Shrimp here, with a tip o' the claw to Pastor Marshall Hahn writing on ALPB Forum Online. (Note that if you click that link and get a blank page, re-load the page and it should come up. This seems to be a "feature" of the software behind that forum.)
At the Conference of Bishops Academy on January 6, 2011, Dr. Walter Taylor was asked to give a presentation on the concerns of those "troubled by the use of the Bible in Churchwide 2009 documents and decisions." He presented 11 points outlining "what did not happen" at the 2009 Churchwide Assembly. (Pr. Tony Metz listed these on his blog, "The Bible Is God's Word - Lutheran Style." I contacted Dr. Taylor to be sure these were accurate, and they are.) His 11 points:
  1. What did not happen: adequate use of the Bible, especially the Old Testament.
  2. What did not happen: a clear, full statement of the biblical foundations for marriage.
  3. What did not happen: study and reflection - even refutation - of the texts on homosexuality that normally come into play.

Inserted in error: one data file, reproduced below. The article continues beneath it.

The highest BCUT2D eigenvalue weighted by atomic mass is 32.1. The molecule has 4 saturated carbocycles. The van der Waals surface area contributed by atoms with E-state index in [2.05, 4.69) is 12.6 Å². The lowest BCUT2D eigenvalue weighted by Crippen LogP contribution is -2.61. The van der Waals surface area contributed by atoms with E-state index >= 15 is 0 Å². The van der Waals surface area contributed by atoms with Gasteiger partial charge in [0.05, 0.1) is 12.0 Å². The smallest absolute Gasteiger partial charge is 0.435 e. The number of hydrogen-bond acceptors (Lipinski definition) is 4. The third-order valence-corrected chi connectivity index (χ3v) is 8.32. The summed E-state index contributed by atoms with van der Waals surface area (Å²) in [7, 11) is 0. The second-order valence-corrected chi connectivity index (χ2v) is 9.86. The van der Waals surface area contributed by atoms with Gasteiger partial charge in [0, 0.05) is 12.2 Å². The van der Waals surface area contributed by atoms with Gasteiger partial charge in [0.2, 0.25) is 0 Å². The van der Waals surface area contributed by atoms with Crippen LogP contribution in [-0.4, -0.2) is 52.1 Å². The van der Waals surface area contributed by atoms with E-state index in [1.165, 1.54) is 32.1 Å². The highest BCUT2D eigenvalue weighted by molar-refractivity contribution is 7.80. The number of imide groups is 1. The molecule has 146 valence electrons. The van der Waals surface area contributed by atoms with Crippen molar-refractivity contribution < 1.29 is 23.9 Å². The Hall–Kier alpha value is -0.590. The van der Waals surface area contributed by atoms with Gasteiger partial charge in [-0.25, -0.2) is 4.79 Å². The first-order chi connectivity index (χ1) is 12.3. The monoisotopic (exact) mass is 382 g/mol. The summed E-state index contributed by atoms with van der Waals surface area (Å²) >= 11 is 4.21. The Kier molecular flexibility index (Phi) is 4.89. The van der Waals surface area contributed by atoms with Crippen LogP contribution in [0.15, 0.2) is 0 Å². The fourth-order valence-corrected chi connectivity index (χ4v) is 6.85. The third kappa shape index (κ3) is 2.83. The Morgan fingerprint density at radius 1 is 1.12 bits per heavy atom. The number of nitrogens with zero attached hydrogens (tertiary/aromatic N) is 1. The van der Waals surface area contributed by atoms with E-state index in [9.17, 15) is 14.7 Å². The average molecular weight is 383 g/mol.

4. What did not happen: normal historical study of Acts 10:9-16.
  5. What did not happen: use of the Bible when trying to build a positive case for acceptance of same-sex relationships.
  6. What did not happen: an acceptable definition of the neighbor's need.
  7. What did not happen: adequate understanding of the Law.
  8. What did not happen: the need for a savior adequately stated.
  9. What did not happen: a positive biblical and theological understanding of being single.
  10. What did not happen: an attempt to resolve the hermeneutical issues.
  11. What did not happen: adequate foundation for bound conscience.
One more quotation from Dr. Taylor, which comes from an online article in 2008 which he wrote about the earlier draft, and which he repeats in his presentation at the Bishops Academy with regard to the 2009 decisions:

"By not engaging the debate regarding same-sex relationships, the document, I believe, has done a disservice to gay and lesbian people, as well as their family members and supporters. The document gives the impression that there is no argument to be made, only assertions to be stated. Thus any change to current practice that might be suggested will appear arbitrary and in conflict with the Bible. If the task force has a biblical argument to state, I think it needs to state it - for the sake of the ELCA, but even more for the sake of the people whose lives are most immediately affected."